Starrett City, Brooklyn Event
Prepared Remarks for Secretary Alphonso Jackson
February 16, 2007
I'm pleased to be joined by Congressman Anthony Weiner, and I especially appreciate my friend, Representative Ed Towns, who invited me to come up to New York and view your community first hand. I'm very glad I did. I'm also happy to be here with your State Attorney General Andrew Cuomo. You can be sure the Attorney General knows a thing or two about housing. I also appreciate Senator Chuck Schumer's interest in Starrett City.
This transaction threatens New York City's low-income housing market and those who most who need it.
The Starrett City sale would quickly displace most, if not all, of the 14,000 residents here. Those who leave will have nowhere to go, because of the shortage in affordable housing. So if the residents of Starrett City are displaced because they are priced out, then we confront a human tragedy...the destruction of one of the safest, most friendly communities in New York City.
The greatness of New York City is that it is a multicultural, multi-ethnic, economically diverse community. This is a place for both rich and poor, black and white, and the old and the young. This is a city that opens its heart and its opportunities to everyone.
And the Statue of Liberty doesn't have engraved on it the words "well-off," "high-income," or "six-figure." It welcomes the low-income persons...those who are working hard and want to share in the American Dream. And the low-income persons are welcomed and served by affordable housing, like the apartments at Starrett City.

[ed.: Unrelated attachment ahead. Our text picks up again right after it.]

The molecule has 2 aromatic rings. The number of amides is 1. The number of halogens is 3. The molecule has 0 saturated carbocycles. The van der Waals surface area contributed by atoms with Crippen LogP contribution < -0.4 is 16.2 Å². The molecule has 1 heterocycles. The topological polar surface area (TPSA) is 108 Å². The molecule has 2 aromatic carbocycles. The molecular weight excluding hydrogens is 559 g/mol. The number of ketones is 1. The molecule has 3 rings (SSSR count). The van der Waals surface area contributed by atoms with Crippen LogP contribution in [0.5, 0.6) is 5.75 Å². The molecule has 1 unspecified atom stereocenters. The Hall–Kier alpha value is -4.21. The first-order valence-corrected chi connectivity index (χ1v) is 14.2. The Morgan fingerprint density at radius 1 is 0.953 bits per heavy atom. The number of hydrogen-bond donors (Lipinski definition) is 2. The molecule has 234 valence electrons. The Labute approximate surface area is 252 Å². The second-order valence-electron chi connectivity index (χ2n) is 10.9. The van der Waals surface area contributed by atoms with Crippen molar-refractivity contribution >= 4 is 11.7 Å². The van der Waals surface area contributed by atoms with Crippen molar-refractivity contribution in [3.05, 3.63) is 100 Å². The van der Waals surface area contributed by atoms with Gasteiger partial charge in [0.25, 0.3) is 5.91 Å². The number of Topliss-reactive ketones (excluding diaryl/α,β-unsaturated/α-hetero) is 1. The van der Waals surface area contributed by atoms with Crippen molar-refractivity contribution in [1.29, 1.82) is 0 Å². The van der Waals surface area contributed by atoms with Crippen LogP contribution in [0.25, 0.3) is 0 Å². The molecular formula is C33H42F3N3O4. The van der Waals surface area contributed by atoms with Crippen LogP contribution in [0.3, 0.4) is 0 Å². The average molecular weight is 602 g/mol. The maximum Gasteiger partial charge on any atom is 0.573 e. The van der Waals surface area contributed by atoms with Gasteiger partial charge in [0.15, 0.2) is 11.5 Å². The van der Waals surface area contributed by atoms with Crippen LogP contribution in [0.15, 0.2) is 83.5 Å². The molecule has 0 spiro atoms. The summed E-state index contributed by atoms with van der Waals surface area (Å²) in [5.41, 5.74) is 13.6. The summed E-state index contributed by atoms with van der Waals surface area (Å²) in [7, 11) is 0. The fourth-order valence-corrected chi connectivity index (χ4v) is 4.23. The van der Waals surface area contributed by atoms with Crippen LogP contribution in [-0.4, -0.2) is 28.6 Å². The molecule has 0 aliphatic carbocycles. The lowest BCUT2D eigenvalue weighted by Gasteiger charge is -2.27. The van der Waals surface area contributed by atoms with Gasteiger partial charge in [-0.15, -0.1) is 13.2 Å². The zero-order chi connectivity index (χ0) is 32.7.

We must think of the people who live here. Starrett City is about the residents. The people of Starrett City live here, shop here, pray here, and stay here because they want a safe, secure, and close community. Their children go to school here. This is a place to grow close together and grow old together. A community like this has no price.
Starrett City has been a good example of how local, state and federal partners can work together to help provide housing alternatives. When the concept of affordable housing was first debated in Albany and Washington decades ago, this development is what those legislators had in mind.
They wanted low-income families to find a place in the city, to remain part of the city, to feel a sense of community, and to grow with the community. Those legislators wanted to make this housing market inclusive and humane.
They were mindful of the fact that many of our low-income citizens were Black, Puerto Rican or from elsewhere in the Caribbean, or Central and South America.
My presence here is not about politics and party. As you see before you, there is bipartisan concern about this sale. Starrett City is more than a piece of land...it is a community.
Here there are 5,800 low-and-moderate-income dwellings in 46 buildings. Many residents have lived here for half a lifetime, and some more. This is where they shop, their children go to school, and where they live. These are not small matters - we are talking about a way of life.
In 1968, President Johnson signed into law the bill that created my department. He nominated Robert Weaver as Secretary, the first Black American to serve in the cabinet.
Then, almost forty years ago, this country made a commitment to places like Starrett City. That is a commitment that has been honored for the entire 30-year existence of Starrett City. I, for one, will not pull back on that commitment now.
As Secretary of Housing and Urban Development, I will aggressively review this sale and give it close scrutiny. Together, we must protect one of the most affordable communities in New York City.